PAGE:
This deployment has been an emotional bungie jump for me and my family. We have fallen and bounced and twisted with a hundred unexpected jolts. A number of you have asked how I ended up telling my kids that I would be leaving them for a year. The truth is, my procrastination now seems like genius -- my children need not know that Daddy was once going away, until they are old enough to read and understand this blog.

I plan to continue writing the Red Bull Rising blog, partly to help collect and capture this latest chapter in 34th Infantry Division history. It is a wonderfully storied unit, and my friends and colleagues will be writing history. I can only hope to help them write it all down.

In the coming months, I should also have expanded opportunities to share ideas on how we can all help "remember, support, and celebrate" our citizen-soldiers, veterans, and their families. I'll also continue to explain and illuminate how our National Guard soldiers are pursuing their Afghan missions.

Thank you for reading Red Bull Rising. I hope you'll continue this journey with me. I hope that you will continue to think good thoughts, and pray for the safe return of the Red Bull.

In the meantime, tomorrow is another day, and, well ...

Let's just say I haven't told you everything yet.


Yesterday, I told you that I wasn't going to deploy to Afghanistan. Today, as I am writing this, I am on a plane headed toward Camp Shelby, Miss. I'm calling this boomerang turn-of-events "Operation Bad Penny."

Confused? Imagine how I feel!

National Guard life can be fast-changing and full of surprises. The Latin motto of the Army National Guard should be "Semper Gumby," for "always green, always flexible."

I received less-than-24-hour notice that I'd be headed to Shelby, where I'll help out in getting my buddies in the 2nd Brigade Combat Team, 34th Infantry Division (2-34 B.C.T.) get from Mississippi, to California, back to Mississippi, and on to Afghanistan.

While packing my bags, I considered my Minuteman ancestors: Citizen-soldiers who kept a musket at the ready, who could run toward the sound of the guns, at moment's notice.

Me? I can be spontaneous -- I just have to plan ahead to get that way. Apparently, so does today's National Guard: It took me about 12 hours, getting travel orders published and airline tickets purchased. It was like a red tape scavenger hunt, with me doing laps around the state headquarters building.

But here I am. In Mississippi. Where I'll see friends and colleagues to whom I said good-bye just last week. (I imagine plenty of double-takes and handshakes in the TOC.) We'll catch up on current operations, and wait a few weeks say our good-byes again. Meanwhile, I can help get them a little further down the road to Afghanistan.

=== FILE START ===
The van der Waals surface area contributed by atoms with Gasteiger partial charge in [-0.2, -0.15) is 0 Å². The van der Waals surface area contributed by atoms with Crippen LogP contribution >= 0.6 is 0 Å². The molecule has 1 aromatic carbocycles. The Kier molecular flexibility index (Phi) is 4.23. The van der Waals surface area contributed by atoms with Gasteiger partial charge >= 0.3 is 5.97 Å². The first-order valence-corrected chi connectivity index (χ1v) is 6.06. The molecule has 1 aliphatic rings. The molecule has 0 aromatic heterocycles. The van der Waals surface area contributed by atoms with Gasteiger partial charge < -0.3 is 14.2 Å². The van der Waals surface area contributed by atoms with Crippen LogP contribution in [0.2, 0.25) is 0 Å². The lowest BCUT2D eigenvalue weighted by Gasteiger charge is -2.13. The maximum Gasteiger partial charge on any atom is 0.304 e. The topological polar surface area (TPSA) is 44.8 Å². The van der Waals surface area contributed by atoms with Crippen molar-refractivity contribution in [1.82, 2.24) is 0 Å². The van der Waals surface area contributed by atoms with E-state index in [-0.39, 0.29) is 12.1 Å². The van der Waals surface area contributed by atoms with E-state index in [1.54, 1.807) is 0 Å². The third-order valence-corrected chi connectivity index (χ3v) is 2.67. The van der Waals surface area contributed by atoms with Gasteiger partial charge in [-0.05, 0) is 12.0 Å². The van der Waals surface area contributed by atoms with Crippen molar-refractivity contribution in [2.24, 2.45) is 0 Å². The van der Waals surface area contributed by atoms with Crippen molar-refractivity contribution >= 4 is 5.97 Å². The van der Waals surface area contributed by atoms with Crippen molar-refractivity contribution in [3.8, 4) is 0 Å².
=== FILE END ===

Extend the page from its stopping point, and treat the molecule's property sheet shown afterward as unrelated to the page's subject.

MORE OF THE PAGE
Another day, another change, another mission.




August 10, 2010

Name: 1SGT (retired) Troy Steward
Posting date: 8/11/10
Returned from: Afghanistan
Milblog: Bouhammer's Afghan Blog

I was recently made aware of this upcoming documentary by the boys over at VAMC, and I like what I see so far.This is the third in a list of movies that follow the Cinema Verite style of film-making. The first was Scott Kesterson’s AT WAR, and the second was the recently released RESTREPO by Tim Hetherington and Sebastian Junger. BATTLE FOR HEARTS AND MINDS was filmed by Danfung Dennis while he was embedded with the 2nd Marine Expeditionary Brigade in 2009. The expected release of this documentary is slated for 2011. Keep an eye out for it. 

Battle for Hearts and Minds Trailer from Danfung Dennis on Vimeo.


August 04, 2010

Name: Charlie Sherpa
Posting date: 8/4/10
Deploying to: Afghanistan
Milblog: Red Bull Rising
Email: Sherpa at

The vibe at a unit send-off ceremony is like a funeral, a graduation, and a wedding all rolled into one, except that there isn't as much beer involved.

Don't believe me? Consider this: There are bagpipes, there is marching, and the National Anthem is played. From where I come from, that's halfway to a party right there.

Here's how it went down for me:

First, there was freakish line in the sky immediately preceding our brigade headquarters' official send-off ceremony last Friday. It seriously went from black to blacker in 60 seconds flat, and dumped Biblical amounts of water on Boone, Iowa: Flash-flood, dogs-and-cats, use-your-seat-as-a-floatation-device while you hydroplane-at-highway-speeds weather.

Framed Sherpa SEND-OFF I'd like to report that it got sunnier after that, but it would be more accurate to say that the rain stopped. It was misty and cloudy and almost muggy. Perfect weather to match my overall mood.

The ceremony took place indoors, thank goodness. A volunteer group of Iowa bagpipers marched the Headquarters Company troops into the auditorium. Greetings were offered. The National Anthem was played. Salutes were rendered. Words were said, and prayers offered. Most of all, past-tense was used.

I've become increasingly convinced that that send-offs aren't as much for the people who are being sent-off, as they are for the people doing the sending. It's important for mom and dad, spouse and kids, friends and family to mark the time and place of their loved one's departure.

The ceremony was over in about 30 minutes, even with the 7-minute standing ovation the troops received as they marched in. The troops grabbed their rucksacks and duffel bags as they left the building, and started stuffing the gear into the bellies of the buses.